Patient Education

1. What is fluoride?
 
Fluoride is a mineral that is naturally present in varying amounts in many foods and some water supplies. It is also used in many consumer dental products. Fluoride strengthens teeth making it more resistant to decay. It is important to use fluoride containing toothpastes, mouth rinses, and gels topically to gain the added benefit of preventing sensitivity and tooth decay.

2. What is periodontal disease?

Periodontal disease is caused by the bacteria found in plaque. If plaque is not regularly removed, it calcifies into a rough, porous deposit called calculus, or tartar. By products of bacterial metabolism irritate the gums, making them red, tender, swollen and more prone to bleed.
Eventually, the supporting periodontal structures begin to breakdown. The result of this slow process is tissue loss, bone loss and eventual tooth loss.

3.  What does periodontal treatment involve?

In the earlier stages of gum disease (mild to moderate periodontitis), most treatment involves scaling and root planning. The procedure aims at removing plaque and calculus from the surface of the tooth adjacent to gum tissue.
In the majority of early gum disease cases, treatment entails improved home care techniques and scaling and root planning.
Advanced cases may require surgical treatment.

4. What’s the best way to prevent gum disease?

Conscientious removal of plaque by flossing, brushing and regular professional cleanings will minimise your risk of gum disease.
However, there are other factors that can affect the health of your gums, such as stress, diabetes, genetics and pregnancy.

5. What happens if I just ignore getting my teeth cleaned?

As the plaque and calculus accumulate, the periodontal disease continues. Supporting tissues around the teeth (gums, periodontal ligaments, bone) are lost.
Periodontal pockets form which trap additional plaque. Bad breath often accompanies this condition. Once the bone that supports the teeth is lost, it will not re-generate without surgical intervention.

6. What can gum disease mean for a diabetic?

Gingivitis is an infection within the gums caused by bacteria found in plaque. A diabetic’s body does not respond as quickly to infection as a non-diabetic. If the infection persists, it can spread to the underlying bone that supports and anchors the teeth.
It has been shown that diabetics who keep their condition under control and maintain good oral hygiene have a far better chance of combating infections than those who are poorly controlled.

7. Why do I need X-Rays?

Radiographic or X-ray examinations provide your dentist with an important diagnostic tool that shows the condition of your teeth, their roots, jaw placement and the overall composition of your facial bones.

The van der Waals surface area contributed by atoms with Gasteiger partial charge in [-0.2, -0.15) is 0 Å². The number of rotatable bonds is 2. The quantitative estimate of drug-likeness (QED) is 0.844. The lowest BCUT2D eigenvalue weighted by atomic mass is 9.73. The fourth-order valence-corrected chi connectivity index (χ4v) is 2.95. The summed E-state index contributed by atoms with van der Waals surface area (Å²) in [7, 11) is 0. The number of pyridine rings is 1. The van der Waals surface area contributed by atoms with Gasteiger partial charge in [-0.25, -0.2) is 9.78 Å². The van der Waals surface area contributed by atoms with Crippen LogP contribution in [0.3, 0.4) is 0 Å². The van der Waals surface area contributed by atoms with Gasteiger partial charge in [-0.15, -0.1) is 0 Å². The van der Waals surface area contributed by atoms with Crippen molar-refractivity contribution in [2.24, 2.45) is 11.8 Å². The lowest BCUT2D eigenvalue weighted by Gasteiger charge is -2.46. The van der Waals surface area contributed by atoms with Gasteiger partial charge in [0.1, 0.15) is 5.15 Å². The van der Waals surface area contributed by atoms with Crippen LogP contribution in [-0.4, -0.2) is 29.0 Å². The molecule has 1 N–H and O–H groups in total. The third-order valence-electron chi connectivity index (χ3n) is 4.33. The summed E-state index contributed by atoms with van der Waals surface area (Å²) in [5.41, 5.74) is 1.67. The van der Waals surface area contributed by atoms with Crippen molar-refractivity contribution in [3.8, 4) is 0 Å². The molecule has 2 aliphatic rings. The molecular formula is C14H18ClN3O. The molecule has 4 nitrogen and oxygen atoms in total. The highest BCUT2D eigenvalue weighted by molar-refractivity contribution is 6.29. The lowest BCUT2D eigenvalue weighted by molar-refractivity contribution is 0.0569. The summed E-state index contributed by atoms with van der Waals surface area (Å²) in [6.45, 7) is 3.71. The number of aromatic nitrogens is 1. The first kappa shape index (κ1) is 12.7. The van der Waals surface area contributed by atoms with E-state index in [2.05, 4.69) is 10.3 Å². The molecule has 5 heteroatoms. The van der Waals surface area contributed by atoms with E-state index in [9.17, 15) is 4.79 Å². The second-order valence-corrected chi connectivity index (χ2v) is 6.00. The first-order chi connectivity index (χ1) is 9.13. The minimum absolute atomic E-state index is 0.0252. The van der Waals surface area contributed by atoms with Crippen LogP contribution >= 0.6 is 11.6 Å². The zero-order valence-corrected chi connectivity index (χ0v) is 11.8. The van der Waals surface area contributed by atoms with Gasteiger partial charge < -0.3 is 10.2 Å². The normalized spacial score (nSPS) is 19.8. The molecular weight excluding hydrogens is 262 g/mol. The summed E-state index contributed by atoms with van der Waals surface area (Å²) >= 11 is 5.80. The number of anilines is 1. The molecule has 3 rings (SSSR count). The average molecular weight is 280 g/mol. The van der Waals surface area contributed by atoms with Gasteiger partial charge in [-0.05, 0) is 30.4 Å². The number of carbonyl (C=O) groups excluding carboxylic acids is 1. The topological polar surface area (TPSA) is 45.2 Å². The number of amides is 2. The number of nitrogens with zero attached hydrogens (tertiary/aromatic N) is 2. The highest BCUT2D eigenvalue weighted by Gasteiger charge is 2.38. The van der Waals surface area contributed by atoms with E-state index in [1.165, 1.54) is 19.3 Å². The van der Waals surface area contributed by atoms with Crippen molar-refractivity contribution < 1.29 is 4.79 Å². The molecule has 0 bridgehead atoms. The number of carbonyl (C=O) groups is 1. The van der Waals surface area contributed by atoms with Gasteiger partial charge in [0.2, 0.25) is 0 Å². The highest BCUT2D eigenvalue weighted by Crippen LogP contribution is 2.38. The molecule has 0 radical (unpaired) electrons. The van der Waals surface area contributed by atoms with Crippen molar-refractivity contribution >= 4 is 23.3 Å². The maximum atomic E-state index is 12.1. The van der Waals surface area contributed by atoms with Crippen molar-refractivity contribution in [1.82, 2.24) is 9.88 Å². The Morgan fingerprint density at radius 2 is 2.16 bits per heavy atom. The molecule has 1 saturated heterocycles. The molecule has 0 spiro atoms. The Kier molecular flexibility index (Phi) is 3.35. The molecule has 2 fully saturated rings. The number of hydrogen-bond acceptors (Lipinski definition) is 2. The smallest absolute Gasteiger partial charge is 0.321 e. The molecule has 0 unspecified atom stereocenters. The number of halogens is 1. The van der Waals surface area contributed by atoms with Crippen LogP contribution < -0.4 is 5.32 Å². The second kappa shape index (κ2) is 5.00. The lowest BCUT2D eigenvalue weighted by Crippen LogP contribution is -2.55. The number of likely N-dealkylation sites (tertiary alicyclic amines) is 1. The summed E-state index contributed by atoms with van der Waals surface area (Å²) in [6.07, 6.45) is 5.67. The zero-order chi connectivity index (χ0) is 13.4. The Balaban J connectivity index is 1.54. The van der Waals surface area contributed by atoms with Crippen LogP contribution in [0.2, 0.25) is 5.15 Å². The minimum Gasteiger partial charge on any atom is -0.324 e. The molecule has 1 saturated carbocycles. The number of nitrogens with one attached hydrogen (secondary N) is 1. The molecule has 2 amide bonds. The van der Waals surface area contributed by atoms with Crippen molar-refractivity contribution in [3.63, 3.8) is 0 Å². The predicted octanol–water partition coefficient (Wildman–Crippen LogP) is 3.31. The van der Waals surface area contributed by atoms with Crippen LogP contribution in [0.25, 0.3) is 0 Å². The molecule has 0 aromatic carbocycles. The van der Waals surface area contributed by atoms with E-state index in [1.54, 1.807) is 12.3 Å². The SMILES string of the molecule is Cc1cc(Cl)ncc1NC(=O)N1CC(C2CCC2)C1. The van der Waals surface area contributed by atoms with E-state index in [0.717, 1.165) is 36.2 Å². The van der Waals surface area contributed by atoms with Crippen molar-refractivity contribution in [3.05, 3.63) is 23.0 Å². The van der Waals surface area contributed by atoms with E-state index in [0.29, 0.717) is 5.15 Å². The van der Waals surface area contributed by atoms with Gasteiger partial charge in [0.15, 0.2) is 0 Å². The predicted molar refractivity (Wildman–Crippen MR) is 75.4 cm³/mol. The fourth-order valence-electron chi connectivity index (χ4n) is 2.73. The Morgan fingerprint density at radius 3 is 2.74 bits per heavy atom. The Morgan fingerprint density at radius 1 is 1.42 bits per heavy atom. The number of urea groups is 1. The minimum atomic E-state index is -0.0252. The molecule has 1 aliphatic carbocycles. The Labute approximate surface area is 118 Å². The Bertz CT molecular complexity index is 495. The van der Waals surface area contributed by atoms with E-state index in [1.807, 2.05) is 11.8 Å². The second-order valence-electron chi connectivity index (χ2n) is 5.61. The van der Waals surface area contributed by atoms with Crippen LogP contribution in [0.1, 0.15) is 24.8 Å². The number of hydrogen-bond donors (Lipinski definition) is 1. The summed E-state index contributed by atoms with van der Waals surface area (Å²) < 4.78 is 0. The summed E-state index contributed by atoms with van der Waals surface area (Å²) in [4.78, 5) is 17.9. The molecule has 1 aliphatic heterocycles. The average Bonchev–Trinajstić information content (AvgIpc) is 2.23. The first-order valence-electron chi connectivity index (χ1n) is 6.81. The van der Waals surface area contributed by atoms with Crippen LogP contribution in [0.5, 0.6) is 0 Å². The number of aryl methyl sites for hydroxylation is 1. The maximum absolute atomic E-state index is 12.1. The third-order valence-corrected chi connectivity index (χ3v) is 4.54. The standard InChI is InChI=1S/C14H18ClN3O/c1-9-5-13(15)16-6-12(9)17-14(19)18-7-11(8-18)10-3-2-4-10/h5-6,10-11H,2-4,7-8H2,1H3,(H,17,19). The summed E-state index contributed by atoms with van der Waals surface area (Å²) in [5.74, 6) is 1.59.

X-Rays can help your dentist determine the presence or degree of periodontal disease, abscesses and many abnormal growths, such as cysts and tumours. X-rays can also show the exact location of impacted teeth. They can pinpoint the location of cavities and other signs of disease that may not be possible to detect through visual examination (such as changes in the jaw bone structure as a result of systemic disease).

8. When should my child first see a dentist?

The ideal time for your child to meet the dentist is six months after the first (primary) teeth erupt.
This gives your dentist a perfect opportunity to carefully examine the development of the mouth and catch problems such as baby bottle tooth decay, teething irritations and prolonged thumb-sucking.

9. I brush my teeth constantly but still have bad breath. What can I do?

Brushing and flossing are definitely the first steps to eliminating bad breath. Brushing and flossing remove bacteria responsible for creating odorous sulphur compounds and the food they feed on. However, bacteria hide not only on and around the teeth but also on the tongue under a layer of mucous. Here they are free to create odours.
It is best to brush your tongue daily or you may want to consider a tongue scraper. Both are extremely effective at removing this protective mucous layer from the back of the tongue.
The latest products on the market for bad breath are toothpastes and mouthwashes containing chlorine dioxide. The chlorine dioxide neutralises the odorous sulphur compounds, instead of simply covering up the odour.